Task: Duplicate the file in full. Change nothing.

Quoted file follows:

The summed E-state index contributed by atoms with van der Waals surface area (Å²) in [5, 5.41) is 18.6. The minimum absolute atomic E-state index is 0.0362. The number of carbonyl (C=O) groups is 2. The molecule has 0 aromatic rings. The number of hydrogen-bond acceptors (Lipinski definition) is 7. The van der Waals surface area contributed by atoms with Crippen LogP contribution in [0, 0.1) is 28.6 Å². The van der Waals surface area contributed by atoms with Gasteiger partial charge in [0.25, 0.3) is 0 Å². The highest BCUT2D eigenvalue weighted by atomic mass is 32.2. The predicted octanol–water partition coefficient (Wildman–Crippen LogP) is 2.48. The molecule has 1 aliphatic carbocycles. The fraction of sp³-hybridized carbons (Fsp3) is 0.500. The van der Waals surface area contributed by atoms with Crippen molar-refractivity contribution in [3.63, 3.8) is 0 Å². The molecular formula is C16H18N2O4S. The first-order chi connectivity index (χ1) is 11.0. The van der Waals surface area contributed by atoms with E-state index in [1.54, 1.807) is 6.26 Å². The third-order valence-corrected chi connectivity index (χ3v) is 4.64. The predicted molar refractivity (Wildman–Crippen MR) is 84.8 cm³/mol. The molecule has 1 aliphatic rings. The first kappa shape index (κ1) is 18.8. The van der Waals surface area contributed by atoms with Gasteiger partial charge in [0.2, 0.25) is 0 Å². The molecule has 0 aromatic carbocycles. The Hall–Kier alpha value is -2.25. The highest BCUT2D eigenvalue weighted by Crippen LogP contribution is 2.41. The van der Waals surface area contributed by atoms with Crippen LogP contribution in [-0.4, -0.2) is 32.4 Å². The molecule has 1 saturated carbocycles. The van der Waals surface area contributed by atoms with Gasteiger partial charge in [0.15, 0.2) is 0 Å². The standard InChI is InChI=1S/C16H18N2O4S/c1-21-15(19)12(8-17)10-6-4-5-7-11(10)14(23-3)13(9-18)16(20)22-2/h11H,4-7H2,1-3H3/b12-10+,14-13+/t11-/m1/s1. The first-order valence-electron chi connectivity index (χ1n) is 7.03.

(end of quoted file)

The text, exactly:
The summed E-state index contributed by atoms with van der Waals surface area (Å²) in [5, 5.41) is 18.6. The minimum absolute atomic E-state index is 0.0362. The number of carbonyl (C=O) groups is 2. The molecule has 0 aromatic rings. The number of hydrogen-bond acceptors (Lipinski definition) is 7. The van der Waals surface area contributed by atoms with Crippen LogP contribution in [0, 0.1) is 28.6 Å². The van der Waals surface area contributed by atoms with Gasteiger partial charge in [0.25, 0.3) is 0 Å². The highest BCUT2D eigenvalue weighted by atomic mass is 32.2. The predicted octanol–water partition coefficient (Wildman–Crippen LogP) is 2.48. The molecule has 1 aliphatic carbocycles. The fraction of sp³-hybridized carbons (Fsp3) is 0.500. The van der Waals surface area contributed by atoms with Crippen molar-refractivity contribution in [3.63, 3.8) is 0 Å². The molecular formula is C16H18N2O4S. The first-order chi connectivity index (χ1) is 11.0. The van der Waals surface area contributed by atoms with E-state index in [1.54, 1.807) is 6.26 Å². The third-order valence-corrected chi connectivity index (χ3v) is 4.64. The predicted molar refractivity (Wildman–Crippen MR) is 84.8 cm³/mol. The molecule has 1 aliphatic rings. The first kappa shape index (κ1) is 18.8. The van der Waals surface area contributed by atoms with Gasteiger partial charge in [0.2, 0.25) is 0 Å². The molecule has 0 aromatic carbocycles. The Hall–Kier alpha value is -2.25. The highest BCUT2D eigenvalue weighted by Crippen LogP contribution is 2.41. The van der Waals surface area contributed by atoms with Crippen LogP contribution in [-0.4, -0.2) is 32.4 Å². The molecule has 1 saturated carbocycles. The van der Waals surface area contributed by atoms with Gasteiger partial charge in [0.15, 0.2) is 0 Å². The standard InChI is InChI=1S/C16H18N2O4S/c1-21-15(19)12(8-17)10-6-4-5-7-11(10)14(23-3)13(9-18)16(20)22-2/h11H,4-7H2,1-3H3/b12-10+,14-13+/t11-/m1/s1. The first-order valence-electron chi connectivity index (χ1n) is 7.03.